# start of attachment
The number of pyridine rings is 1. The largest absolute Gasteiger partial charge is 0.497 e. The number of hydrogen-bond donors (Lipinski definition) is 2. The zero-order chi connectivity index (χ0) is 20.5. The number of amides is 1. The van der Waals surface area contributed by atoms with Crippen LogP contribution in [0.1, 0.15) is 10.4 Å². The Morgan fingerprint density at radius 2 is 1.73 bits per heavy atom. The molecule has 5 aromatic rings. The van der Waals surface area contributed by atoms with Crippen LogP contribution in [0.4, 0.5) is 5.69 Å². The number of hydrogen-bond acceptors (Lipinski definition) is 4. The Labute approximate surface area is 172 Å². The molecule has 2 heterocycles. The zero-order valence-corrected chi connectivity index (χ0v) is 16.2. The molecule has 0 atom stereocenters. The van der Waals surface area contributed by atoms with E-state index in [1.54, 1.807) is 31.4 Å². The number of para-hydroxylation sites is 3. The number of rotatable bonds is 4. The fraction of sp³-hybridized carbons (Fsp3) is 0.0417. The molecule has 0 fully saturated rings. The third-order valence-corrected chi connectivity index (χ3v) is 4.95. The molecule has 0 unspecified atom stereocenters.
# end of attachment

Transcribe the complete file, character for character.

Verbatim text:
The number of pyridine rings is 1. The largest absolute Gasteiger partial charge is 0.497 e. The number of hydrogen-bond donors (Lipinski definition) is 2. The zero-order chi connectivity index (χ0) is 20.5. The number of amides is 1. The van der Waals surface area contributed by atoms with Crippen LogP contribution in [0.1, 0.15) is 10.4 Å². The Morgan fingerprint density at radius 2 is 1.73 bits per heavy atom. The molecule has 5 aromatic rings. The van der Waals surface area contributed by atoms with Crippen LogP contribution in [0.4, 0.5) is 5.69 Å². The number of hydrogen-bond acceptors (Lipinski definition) is 4. The Labute approximate surface area is 172 Å². The molecule has 2 heterocycles. The zero-order valence-corrected chi connectivity index (χ0v) is 16.2. The molecule has 0 atom stereocenters. The van der Waals surface area contributed by atoms with E-state index in [1.54, 1.807) is 31.4 Å². The number of para-hydroxylation sites is 3. The number of rotatable bonds is 4. The fraction of sp³-hybridized carbons (Fsp3) is 0.0417. The molecule has 0 fully saturated rings. The third-order valence-corrected chi connectivity index (χ3v) is 4.95. The molecule has 0 unspecified atom stereocenters.